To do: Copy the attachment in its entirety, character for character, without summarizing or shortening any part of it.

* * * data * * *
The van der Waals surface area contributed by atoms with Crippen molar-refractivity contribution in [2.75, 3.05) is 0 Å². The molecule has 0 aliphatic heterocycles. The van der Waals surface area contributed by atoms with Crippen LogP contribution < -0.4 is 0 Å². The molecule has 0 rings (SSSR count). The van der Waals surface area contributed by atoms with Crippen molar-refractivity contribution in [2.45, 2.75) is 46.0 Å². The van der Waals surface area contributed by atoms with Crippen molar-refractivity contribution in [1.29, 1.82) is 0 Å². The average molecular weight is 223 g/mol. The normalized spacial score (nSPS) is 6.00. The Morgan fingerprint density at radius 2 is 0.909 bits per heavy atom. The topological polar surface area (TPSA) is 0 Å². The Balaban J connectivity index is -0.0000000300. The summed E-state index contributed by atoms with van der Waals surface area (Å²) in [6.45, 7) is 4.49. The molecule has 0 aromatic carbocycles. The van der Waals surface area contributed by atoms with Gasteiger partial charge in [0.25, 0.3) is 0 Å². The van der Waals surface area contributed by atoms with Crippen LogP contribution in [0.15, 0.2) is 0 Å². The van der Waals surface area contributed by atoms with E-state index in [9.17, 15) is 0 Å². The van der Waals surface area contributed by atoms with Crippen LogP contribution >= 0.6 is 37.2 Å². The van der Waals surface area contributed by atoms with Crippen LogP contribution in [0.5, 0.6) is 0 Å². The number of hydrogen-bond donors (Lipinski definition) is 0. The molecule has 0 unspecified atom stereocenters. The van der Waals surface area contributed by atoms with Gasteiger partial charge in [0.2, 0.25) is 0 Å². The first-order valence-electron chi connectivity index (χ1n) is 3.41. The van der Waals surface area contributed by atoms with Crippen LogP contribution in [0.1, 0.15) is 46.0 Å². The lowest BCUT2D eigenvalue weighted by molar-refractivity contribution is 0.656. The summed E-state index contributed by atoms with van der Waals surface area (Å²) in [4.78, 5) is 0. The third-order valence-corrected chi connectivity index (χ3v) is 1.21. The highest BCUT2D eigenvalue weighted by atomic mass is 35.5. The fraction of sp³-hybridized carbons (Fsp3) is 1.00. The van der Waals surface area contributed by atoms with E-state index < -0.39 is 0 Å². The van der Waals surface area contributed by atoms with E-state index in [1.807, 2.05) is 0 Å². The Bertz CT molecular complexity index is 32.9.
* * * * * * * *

The van der Waals surface area contributed by atoms with Crippen molar-refractivity contribution in [2.75, 3.05) is 0 Å². The molecule has 0 aliphatic heterocycles. The van der Waals surface area contributed by atoms with Crippen LogP contribution < -0.4 is 0 Å². The molecule has 0 rings (SSSR count). The van der Waals surface area contributed by atoms with Crippen molar-refractivity contribution in [2.45, 2.75) is 46.0 Å². The van der Waals surface area contributed by atoms with Crippen molar-refractivity contribution in [1.29, 1.82) is 0 Å². The average molecular weight is 223 g/mol. The normalized spacial score (nSPS) is 6.00. The Morgan fingerprint density at radius 2 is 0.909 bits per heavy atom. The topological polar surface area (TPSA) is 0 Å². The Balaban J connectivity index is -0.0000000300. The summed E-state index contributed by atoms with van der Waals surface area (Å²) in [6.45, 7) is 4.49. The molecule has 0 aromatic carbocycles. The van der Waals surface area contributed by atoms with Gasteiger partial charge in [0.25, 0.3) is 0 Å². The van der Waals surface area contributed by atoms with Crippen LogP contribution in [0.15, 0.2) is 0 Å². The van der Waals surface area contributed by atoms with E-state index in [9.17, 15) is 0 Å². The van der Waals surface area contributed by atoms with Crippen LogP contribution >= 0.6 is 37.2 Å². The van der Waals surface area contributed by atoms with Crippen LogP contribution in [0.5, 0.6) is 0 Å². The number of hydrogen-bond donors (Lipinski definition) is 0. The molecule has 0 unspecified atom stereocenters. The van der Waals surface area contributed by atoms with Gasteiger partial charge in [0.2, 0.25) is 0 Å². The first-order valence-electron chi connectivity index (χ1n) is 3.41. The van der Waals surface area contributed by atoms with Crippen LogP contribution in [0.1, 0.15) is 46.0 Å². The lowest BCUT2D eigenvalue weighted by molar-refractivity contribution is 0.656. The summed E-state index contributed by atoms with van der Waals surface area (Å²) in [4.78, 5) is 0. The third-order valence-corrected chi connectivity index (χ3v) is 1.21. The highest BCUT2D eigenvalue weighted by atomic mass is 35.5. The fraction of sp³-hybridized carbons (Fsp3) is 1.00. The van der Waals surface area contributed by atoms with E-state index < -0.39 is 0 Å². The van der Waals surface area contributed by atoms with E-state index in [1.807, 2.05) is 0 Å². The Bertz CT molecular complexity index is 32.9.